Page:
Elizabeth May is betting they were "isolated, disturbed and deeply troubled men who were drawn to something crazy."
Tom Mulcair and Justin Trudeau are urging people to wait for the police to conclude their investigations before jumping to any conclusions.
Federal political leaders are united in condemning this week's cowardly cold-blooded killing sprees that left two unarmed Canadian soldiers dead, the halls of Parliament riddled with bullets and MPs in fear for their lives.
But they don't agree on where to draw the line between what constitutes terrorism and what is an act of senseless violence.
From the prime minister's perspective, there can be no doubt: Michael Zehaf Bibeau and Martin Couture Rouleau were terrorists. He links their respective rampages to Canada's involvement in the U.S.-led bombing campaign against Islamic extremists in Iraq.
"We are all aware and deeply troubled that both of this week's terrorist attacks were carried out by Canadian citizens, by young men born and raised in this peaceful country," Harper told the House of Commons on Thursday.
What "weakness of spirit" turned them against their country "is a question for another day," he added.
"For now, make no mistake, even as the brave men and women of our armed forces are taking this fight to the terrorists on their own territory, we are equally resolved to fight it here."
Zehaf Bibeau gunned down a ceremonial honour guard at the National War Memorial on Wednesday, before dashing over to Centre Block on Parliament Hill, where he was killed in a wild shootout with security officials in the hall of honour.
Two days earlier, Couture Rouleau deliberately plowed his car into two soldiers in Quebec, killing one. He too was shot dead by police following a car chase.
Harper used the two incidents to justify his contention that Canada's laws need to be beefed up to give police more powers to track, detain and arrest suspected terrorists. Promised legislation on that front will be expedited, he said.
While Mulcair and Trudeau did not directly challenge Harper's contention that the incidents constitute terrorism, nor did they endorse it.
The attack on Parliament Hill "was meant to embed within our minds an image of terror," Trudeau said.
But he warned against elevating the status of the killers.
"The individuals who committed these awful acts are not larger than life. They are not giants. They are certainly not martyrs. That is how they would like us to see them but it is not what they are. Seeing them that way lets the fear they try to perpetuate grow."
Green party Leader May was more direct.
"If I were a betting person ... I would put money on these being the acts of isolated, disturbed and deeply troubled men who were drawn to something crazy," she told the Commons, prompting some audible grumbling from the Conservative benches.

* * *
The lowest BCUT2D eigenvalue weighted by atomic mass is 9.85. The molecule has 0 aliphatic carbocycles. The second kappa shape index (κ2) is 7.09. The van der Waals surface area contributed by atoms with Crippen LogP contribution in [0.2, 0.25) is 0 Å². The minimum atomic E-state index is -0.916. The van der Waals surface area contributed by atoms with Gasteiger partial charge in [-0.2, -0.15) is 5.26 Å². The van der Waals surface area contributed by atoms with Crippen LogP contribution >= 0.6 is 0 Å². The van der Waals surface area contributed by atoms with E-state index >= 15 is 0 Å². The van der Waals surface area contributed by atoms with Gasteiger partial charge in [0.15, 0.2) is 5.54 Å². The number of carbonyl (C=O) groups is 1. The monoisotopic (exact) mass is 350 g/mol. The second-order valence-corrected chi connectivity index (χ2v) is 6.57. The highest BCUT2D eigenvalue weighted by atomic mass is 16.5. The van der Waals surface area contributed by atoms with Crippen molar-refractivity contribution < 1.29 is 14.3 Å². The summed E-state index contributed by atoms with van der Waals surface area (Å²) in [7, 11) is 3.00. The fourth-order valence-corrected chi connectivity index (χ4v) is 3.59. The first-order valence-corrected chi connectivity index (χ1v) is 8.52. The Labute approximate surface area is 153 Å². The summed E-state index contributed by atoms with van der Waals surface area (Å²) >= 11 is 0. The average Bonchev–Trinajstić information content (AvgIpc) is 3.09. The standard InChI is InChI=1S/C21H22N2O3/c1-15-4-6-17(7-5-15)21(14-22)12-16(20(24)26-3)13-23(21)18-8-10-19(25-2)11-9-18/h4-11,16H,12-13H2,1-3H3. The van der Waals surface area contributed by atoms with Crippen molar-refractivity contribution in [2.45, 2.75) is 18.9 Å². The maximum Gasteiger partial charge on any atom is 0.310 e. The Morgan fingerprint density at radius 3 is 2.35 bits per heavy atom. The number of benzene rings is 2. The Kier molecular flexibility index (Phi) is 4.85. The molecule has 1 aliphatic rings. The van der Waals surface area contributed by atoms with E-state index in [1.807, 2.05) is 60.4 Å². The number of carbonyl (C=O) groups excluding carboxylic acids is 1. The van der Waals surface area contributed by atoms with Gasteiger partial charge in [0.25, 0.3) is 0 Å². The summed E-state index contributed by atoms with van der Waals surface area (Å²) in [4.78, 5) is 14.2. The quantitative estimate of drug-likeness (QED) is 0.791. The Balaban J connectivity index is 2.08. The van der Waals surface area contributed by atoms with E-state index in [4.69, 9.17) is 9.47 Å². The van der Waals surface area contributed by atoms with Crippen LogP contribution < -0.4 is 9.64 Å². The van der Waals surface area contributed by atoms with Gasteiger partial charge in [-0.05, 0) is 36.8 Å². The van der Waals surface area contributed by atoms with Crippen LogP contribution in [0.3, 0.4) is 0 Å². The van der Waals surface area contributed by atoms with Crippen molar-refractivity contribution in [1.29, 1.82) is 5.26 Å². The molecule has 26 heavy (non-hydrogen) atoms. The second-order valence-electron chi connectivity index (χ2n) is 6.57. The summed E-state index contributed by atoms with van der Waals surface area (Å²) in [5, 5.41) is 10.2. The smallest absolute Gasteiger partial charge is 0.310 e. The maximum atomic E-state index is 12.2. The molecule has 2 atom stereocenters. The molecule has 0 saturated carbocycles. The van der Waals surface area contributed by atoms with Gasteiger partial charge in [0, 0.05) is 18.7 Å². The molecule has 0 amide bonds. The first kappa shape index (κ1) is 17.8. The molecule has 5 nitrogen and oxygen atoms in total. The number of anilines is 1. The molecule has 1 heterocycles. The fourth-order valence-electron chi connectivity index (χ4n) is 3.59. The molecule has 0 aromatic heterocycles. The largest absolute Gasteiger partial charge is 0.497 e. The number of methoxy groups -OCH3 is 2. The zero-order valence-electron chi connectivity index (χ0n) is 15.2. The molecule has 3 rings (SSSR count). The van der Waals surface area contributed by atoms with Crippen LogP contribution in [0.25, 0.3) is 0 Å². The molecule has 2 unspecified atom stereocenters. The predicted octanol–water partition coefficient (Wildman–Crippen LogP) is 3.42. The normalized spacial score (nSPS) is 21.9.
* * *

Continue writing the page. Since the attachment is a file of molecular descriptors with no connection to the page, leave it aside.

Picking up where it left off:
"I do not believe that it was a vast network or that the country is more at risk today than it was last week."
May acknowledged her hunch could be wrong and urged all MPs to "wait for answers from the police before we make any assumptions about motivations, connections or the extent of what we face."
In an interview later, May said there seems to be "an amateur randomness" to both incidents. While Zehaf Bibeau may have been inspired by Couture Rouleau's attack, and both appear to have been drawn toward radical Islamism in a bid to find some sick, twisted purpose to their lives, May said:"This isn't our 9/11, let's get over being over-dramatic about this."
"All we know is that some deranged young men ... murdered people in broad daylight and were killed shortly after. Was that their plan, why did they do it, how different is it from the murderous, suicidal and maniacal rages that make someone walk into a school and kill toddlers?
"What are we dealing with here? And until we know what we're dealing with, we can't jump to conclusions."
By concluding immediately that the incidents were acts of terrorism, May said she's concerned the government response will be inappropriate and do nothing to prevent other unbalanced young people from adopting a perverted form of Islam to justify going on a killing spree.
Trudeau later said he's waiting for the police to determine the details of what motivated the killers to commit what he called "tragic crimes."
"Whether they are more than that, I look forward to finding out."
Mulcair did not address the matter Thursday but an aide pointed to the leader's skepticism earlier in the week, after Harper declared the hit-and-run incident in Quebec to be an act of terrorism.
At that time, Mulcair refused to jump to conclusions until the police finish their investigation. And he expressed hope that Harper wasn't trying to fuel the perception of a homegrown terrorism crisis in order to justify the Canadian combat mission in Iraq or to burnish his leadership credentials heading into next year's election.
"I certainly hope that that's not what the prime minister of Canada is doing, latching onto this type of crisis to help himself," Mulcair said.